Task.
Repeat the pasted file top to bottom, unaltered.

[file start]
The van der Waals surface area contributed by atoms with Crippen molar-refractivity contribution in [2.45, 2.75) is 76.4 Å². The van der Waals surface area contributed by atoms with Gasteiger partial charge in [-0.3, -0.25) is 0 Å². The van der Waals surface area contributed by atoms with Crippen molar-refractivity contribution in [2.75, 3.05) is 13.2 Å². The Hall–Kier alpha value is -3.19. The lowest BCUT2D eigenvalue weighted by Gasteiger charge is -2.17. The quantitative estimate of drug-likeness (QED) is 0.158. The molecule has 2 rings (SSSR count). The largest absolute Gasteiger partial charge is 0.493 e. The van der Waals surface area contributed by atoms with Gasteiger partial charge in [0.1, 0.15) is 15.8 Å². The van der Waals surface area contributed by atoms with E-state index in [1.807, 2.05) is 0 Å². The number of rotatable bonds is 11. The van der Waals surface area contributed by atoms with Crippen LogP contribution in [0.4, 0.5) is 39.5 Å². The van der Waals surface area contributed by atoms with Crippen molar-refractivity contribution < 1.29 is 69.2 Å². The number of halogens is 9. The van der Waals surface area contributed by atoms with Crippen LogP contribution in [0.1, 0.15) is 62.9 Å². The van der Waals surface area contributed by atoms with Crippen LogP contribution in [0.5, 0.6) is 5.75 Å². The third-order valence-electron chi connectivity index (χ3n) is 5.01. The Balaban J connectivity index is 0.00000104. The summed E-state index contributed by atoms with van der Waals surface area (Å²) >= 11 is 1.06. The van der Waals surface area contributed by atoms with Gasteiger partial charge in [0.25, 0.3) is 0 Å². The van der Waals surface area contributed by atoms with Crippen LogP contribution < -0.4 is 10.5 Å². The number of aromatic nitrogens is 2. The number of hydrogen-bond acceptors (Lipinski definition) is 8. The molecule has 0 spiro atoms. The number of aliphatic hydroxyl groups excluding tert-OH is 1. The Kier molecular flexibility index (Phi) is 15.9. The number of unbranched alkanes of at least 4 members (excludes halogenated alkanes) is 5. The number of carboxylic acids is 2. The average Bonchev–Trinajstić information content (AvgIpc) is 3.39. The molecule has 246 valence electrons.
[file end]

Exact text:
The van der Waals surface area contributed by atoms with Crippen molar-refractivity contribution in [2.45, 2.75) is 76.4 Å². The van der Waals surface area contributed by atoms with Gasteiger partial charge in [-0.3, -0.25) is 0 Å². The van der Waals surface area contributed by atoms with Crippen molar-refractivity contribution in [2.75, 3.05) is 13.2 Å². The Hall–Kier alpha value is -3.19. The lowest BCUT2D eigenvalue weighted by Gasteiger charge is -2.17. The quantitative estimate of drug-likeness (QED) is 0.158. The molecule has 2 rings (SSSR count). The largest absolute Gasteiger partial charge is 0.493 e. The van der Waals surface area contributed by atoms with Gasteiger partial charge in [0.1, 0.15) is 15.8 Å². The van der Waals surface area contributed by atoms with E-state index in [1.807, 2.05) is 0 Å². The number of rotatable bonds is 11. The van der Waals surface area contributed by atoms with Crippen LogP contribution in [0.4, 0.5) is 39.5 Å². The van der Waals surface area contributed by atoms with Crippen molar-refractivity contribution < 1.29 is 69.2 Å². The number of halogens is 9. The van der Waals surface area contributed by atoms with Crippen LogP contribution in [0.1, 0.15) is 62.9 Å². The van der Waals surface area contributed by atoms with Crippen LogP contribution in [0.5, 0.6) is 5.75 Å². The third-order valence-electron chi connectivity index (χ3n) is 5.01. The Balaban J connectivity index is 0.00000104. The summed E-state index contributed by atoms with van der Waals surface area (Å²) >= 11 is 1.06. The van der Waals surface area contributed by atoms with Gasteiger partial charge in [0.25, 0.3) is 0 Å². The van der Waals surface area contributed by atoms with Crippen LogP contribution < -0.4 is 10.5 Å². The number of aromatic nitrogens is 2. The number of hydrogen-bond acceptors (Lipinski definition) is 8. The molecule has 0 spiro atoms. The number of aliphatic hydroxyl groups excluding tert-OH is 1. The Kier molecular flexibility index (Phi) is 15.9. The number of unbranched alkanes of at least 4 members (excludes halogenated alkanes) is 5. The number of carboxylic acids is 2. The average Bonchev–Trinajstić information content (AvgIpc) is 3.39. The molecule has 246 valence electrons.